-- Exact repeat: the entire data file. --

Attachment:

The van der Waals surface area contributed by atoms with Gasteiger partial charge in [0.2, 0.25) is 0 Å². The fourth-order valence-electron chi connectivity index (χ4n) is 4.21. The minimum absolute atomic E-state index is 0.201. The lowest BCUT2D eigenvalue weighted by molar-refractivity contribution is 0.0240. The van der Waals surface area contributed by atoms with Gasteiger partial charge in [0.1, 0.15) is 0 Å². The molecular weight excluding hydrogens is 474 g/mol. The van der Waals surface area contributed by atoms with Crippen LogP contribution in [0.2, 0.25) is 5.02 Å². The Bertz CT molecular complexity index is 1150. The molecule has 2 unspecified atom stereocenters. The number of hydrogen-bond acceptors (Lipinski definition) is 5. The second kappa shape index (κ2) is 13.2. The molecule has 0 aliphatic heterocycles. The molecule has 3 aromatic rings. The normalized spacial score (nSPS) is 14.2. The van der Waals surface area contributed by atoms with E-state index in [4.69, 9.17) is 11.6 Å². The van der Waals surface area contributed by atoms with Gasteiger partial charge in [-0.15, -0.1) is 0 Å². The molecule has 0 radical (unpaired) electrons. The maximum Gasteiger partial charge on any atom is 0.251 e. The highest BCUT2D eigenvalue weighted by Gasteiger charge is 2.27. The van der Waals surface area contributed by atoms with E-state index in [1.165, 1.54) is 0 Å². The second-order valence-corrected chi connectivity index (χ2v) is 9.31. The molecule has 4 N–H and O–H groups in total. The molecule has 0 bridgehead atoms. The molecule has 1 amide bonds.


The van der Waals surface area contributed by atoms with Gasteiger partial charge in [0.2, 0.25) is 0 Å². The fourth-order valence-electron chi connectivity index (χ4n) is 4.21. The minimum absolute atomic E-state index is 0.201. The lowest BCUT2D eigenvalue weighted by molar-refractivity contribution is 0.0240. The van der Waals surface area contributed by atoms with Gasteiger partial charge in [0.1, 0.15) is 0 Å². The molecular weight excluding hydrogens is 474 g/mol. The van der Waals surface area contributed by atoms with Crippen LogP contribution in [0.2, 0.25) is 5.02 Å². The Bertz CT molecular complexity index is 1150. The molecule has 2 unspecified atom stereocenters. The number of hydrogen-bond acceptors (Lipinski definition) is 5. The second kappa shape index (κ2) is 13.2. The molecule has 0 aliphatic heterocycles. The molecule has 3 aromatic rings. The normalized spacial score (nSPS) is 14.2. The van der Waals surface area contributed by atoms with E-state index in [4.69, 9.17) is 11.6 Å². The van der Waals surface area contributed by atoms with Gasteiger partial charge in [-0.15, -0.1) is 0 Å². The molecule has 0 radical (unpaired) electrons. The maximum Gasteiger partial charge on any atom is 0.251 e. The highest BCUT2D eigenvalue weighted by Gasteiger charge is 2.27. The van der Waals surface area contributed by atoms with E-state index in [1.165, 1.54) is 0 Å². The second-order valence-corrected chi connectivity index (χ2v) is 9.31. The molecule has 4 N–H and O–H groups in total. The molecule has 0 bridgehead atoms. The molecule has 1 amide bonds.